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Legislative digest - March 12, 2014

In the fourth week of the fiscal session, the House approved the funding mechanism for the private option and now a $5 billion balanced budget has been drafted and is ready for a vote.

With a vote of 76-24, the House passed SB111 March 4. This is the appropriation for the Department of Human Services Division of Medical Services. It is the appropriation needed for long-term nursing care, Medicaid, AR Kids B, and Arkansas’s unique program to provide health coverage to low income Arkansans called the Private Option. The Governor signed the bill into law March 7.

Currently over 127,000 Arkansans have been determined eligible for the Private Option. This allows individuals making under $15,414 a year or a family of four making less than $30,000 a year to shop for a private market insurance plan. The premiums are paid with federal Medicaid dollars.

Soon after the passage of the Private Option, the final work began on the budget.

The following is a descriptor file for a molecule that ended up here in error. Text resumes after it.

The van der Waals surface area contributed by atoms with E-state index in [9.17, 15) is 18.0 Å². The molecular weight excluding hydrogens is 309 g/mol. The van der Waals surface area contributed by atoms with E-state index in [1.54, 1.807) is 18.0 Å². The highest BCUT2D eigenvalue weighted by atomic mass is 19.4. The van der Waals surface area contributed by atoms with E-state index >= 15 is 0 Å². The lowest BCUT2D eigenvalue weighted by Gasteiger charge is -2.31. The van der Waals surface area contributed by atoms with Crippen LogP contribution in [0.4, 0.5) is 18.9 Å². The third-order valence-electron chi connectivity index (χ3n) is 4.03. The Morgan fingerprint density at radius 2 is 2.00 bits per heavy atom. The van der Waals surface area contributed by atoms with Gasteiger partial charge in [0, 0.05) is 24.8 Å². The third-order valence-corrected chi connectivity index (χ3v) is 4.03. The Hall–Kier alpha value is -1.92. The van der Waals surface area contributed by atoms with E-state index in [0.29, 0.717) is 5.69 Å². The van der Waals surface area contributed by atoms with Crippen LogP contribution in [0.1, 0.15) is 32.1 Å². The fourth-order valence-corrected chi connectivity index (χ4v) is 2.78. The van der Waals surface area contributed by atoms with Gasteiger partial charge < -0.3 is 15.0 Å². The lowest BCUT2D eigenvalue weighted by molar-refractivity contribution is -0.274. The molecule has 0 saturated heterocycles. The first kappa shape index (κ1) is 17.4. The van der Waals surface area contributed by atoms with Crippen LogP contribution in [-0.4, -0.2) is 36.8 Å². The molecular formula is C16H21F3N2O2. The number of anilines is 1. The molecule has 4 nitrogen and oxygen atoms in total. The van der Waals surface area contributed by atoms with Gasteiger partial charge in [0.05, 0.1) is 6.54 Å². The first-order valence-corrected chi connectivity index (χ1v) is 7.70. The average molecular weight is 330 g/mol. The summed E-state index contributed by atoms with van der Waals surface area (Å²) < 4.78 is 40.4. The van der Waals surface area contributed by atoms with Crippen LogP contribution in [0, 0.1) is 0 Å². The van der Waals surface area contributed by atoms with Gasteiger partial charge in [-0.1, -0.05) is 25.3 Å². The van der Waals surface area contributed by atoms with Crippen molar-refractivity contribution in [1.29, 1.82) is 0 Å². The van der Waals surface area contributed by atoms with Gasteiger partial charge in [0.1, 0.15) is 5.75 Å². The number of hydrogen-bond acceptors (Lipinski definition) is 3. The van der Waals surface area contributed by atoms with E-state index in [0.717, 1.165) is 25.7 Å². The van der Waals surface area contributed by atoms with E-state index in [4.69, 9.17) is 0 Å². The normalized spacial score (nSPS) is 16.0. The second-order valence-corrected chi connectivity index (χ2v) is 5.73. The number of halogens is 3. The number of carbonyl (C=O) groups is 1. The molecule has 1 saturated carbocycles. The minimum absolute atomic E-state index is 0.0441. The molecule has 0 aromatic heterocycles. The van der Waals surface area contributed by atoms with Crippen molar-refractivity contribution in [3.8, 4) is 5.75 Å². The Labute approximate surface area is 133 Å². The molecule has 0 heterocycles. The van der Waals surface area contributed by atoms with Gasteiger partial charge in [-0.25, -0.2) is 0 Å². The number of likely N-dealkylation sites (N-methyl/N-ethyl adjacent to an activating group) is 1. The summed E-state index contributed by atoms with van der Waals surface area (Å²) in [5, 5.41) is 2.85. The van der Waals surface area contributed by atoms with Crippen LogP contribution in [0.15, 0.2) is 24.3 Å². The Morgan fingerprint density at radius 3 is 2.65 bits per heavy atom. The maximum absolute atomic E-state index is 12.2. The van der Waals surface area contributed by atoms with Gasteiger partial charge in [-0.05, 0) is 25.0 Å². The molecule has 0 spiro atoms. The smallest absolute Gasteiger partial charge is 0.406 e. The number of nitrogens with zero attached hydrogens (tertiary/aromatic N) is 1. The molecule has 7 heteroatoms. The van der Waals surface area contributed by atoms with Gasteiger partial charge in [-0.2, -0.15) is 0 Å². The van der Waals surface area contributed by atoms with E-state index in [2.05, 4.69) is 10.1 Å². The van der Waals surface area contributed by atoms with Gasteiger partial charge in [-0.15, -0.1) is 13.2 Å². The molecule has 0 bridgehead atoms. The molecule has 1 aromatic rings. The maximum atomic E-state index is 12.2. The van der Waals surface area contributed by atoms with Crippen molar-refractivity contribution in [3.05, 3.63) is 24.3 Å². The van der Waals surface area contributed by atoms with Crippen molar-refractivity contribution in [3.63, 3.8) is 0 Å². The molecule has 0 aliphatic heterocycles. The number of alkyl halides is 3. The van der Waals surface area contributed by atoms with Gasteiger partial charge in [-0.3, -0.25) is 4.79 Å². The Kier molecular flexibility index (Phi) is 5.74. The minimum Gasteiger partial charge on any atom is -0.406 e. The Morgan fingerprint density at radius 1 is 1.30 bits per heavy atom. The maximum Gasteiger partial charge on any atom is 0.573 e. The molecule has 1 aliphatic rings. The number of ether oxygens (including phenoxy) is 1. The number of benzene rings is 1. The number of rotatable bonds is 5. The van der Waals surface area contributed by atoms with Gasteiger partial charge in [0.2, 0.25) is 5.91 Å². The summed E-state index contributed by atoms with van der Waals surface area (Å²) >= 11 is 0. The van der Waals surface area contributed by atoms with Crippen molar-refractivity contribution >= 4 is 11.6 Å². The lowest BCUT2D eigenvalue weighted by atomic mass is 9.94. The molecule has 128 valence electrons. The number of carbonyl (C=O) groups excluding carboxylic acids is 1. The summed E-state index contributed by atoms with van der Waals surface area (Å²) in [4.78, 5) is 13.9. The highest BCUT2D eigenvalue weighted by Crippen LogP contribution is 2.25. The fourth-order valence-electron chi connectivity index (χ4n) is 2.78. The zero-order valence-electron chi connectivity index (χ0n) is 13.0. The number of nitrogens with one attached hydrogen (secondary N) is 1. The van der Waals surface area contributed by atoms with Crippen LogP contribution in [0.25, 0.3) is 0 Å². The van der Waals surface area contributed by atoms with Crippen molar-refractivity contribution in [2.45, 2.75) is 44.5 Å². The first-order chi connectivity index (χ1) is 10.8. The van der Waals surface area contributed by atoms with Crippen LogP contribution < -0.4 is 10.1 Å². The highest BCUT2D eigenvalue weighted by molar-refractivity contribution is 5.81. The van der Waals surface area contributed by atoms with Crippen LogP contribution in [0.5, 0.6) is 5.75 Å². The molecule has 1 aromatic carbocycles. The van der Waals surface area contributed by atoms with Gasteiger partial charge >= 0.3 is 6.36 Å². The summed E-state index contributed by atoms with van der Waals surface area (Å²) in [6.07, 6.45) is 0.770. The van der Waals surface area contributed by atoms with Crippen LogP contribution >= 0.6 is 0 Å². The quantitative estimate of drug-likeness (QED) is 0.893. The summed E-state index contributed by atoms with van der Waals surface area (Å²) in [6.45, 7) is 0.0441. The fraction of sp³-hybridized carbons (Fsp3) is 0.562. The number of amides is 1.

One of the first issues to resolve was how this General Assembly will spend the $120 million in projected surplus from this year.

Several bills have passed which would spend over $21 million. The remaining surplus will be saved until the next regular session.

The bills devote $5 million to public facilities for open enrollment charter schools. Another $5 million will be directed to matching grants for broadband for public education.

Under the proposal, the Health Department will receive $2 million of the surplus for its Breast Care Program. And close to $10 million will go to the Department of Correction for county jail reimbursements, compensation pay for employees, and operating expenses to open 200 additional beds.

Our final order of business will be to pass an amendment to the Revenue Stabilization Act. By law, this is what is needed to fund appropriations. The amendment must present a balanced budget.

This year’s balance is $5 billion in General Revenue. The RSA proposal before us increases spending in education by $65 million from the previous year.

The only decreases in funding are for UAMS and the Health Department. Approximately $9 million for those agencies has been diverted to the Governor’s Rainy Day Fund.

The transfer was made anticipating that the Private Option will reduce costs for the departments by lowering uncompensated care.

However, if the money is needed at a later date, the agencies can come back to the legislature and request money from the rainy day fund.

We have posted the entire budget on our website at arkansashouse.org. We should wrap up the work for this fiscal session by Friday.

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